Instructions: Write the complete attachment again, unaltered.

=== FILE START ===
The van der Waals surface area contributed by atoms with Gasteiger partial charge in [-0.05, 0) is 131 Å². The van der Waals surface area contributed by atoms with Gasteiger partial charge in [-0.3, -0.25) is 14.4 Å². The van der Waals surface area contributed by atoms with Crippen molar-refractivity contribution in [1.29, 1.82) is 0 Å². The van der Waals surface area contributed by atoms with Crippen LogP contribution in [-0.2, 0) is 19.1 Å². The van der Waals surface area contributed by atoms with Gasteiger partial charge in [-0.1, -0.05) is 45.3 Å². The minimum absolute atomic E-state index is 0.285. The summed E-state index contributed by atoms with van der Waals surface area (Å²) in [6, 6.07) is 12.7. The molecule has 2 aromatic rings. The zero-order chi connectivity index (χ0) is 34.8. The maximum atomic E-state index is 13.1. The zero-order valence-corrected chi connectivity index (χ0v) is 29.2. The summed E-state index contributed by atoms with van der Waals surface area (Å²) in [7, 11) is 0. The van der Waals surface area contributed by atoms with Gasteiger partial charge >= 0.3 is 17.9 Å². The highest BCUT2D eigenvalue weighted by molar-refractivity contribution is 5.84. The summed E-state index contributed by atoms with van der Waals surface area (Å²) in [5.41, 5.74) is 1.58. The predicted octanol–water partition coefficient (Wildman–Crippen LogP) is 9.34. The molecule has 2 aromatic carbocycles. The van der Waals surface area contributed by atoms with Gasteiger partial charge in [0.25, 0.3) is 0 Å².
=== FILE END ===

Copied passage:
The van der Waals surface area contributed by atoms with Gasteiger partial charge in [-0.05, 0) is 131 Å². The van der Waals surface area contributed by atoms with Gasteiger partial charge in [-0.3, -0.25) is 14.4 Å². The van der Waals surface area contributed by atoms with Crippen molar-refractivity contribution in [1.29, 1.82) is 0 Å². The van der Waals surface area contributed by atoms with Crippen LogP contribution in [-0.2, 0) is 19.1 Å². The van der Waals surface area contributed by atoms with Gasteiger partial charge in [-0.1, -0.05) is 45.3 Å². The minimum absolute atomic E-state index is 0.285. The summed E-state index contributed by atoms with van der Waals surface area (Å²) in [6, 6.07) is 12.7. The molecule has 2 aromatic rings. The zero-order chi connectivity index (χ0) is 34.8. The maximum atomic E-state index is 13.1. The zero-order valence-corrected chi connectivity index (χ0v) is 29.2. The summed E-state index contributed by atoms with van der Waals surface area (Å²) in [7, 11) is 0. The van der Waals surface area contributed by atoms with Gasteiger partial charge >= 0.3 is 17.9 Å². The highest BCUT2D eigenvalue weighted by molar-refractivity contribution is 5.84. The summed E-state index contributed by atoms with van der Waals surface area (Å²) in [5.41, 5.74) is 1.58. The predicted octanol–water partition coefficient (Wildman–Crippen LogP) is 9.34. The molecule has 2 aromatic carbocycles. The van der Waals surface area contributed by atoms with Gasteiger partial charge in [0.25, 0.3) is 0 Å².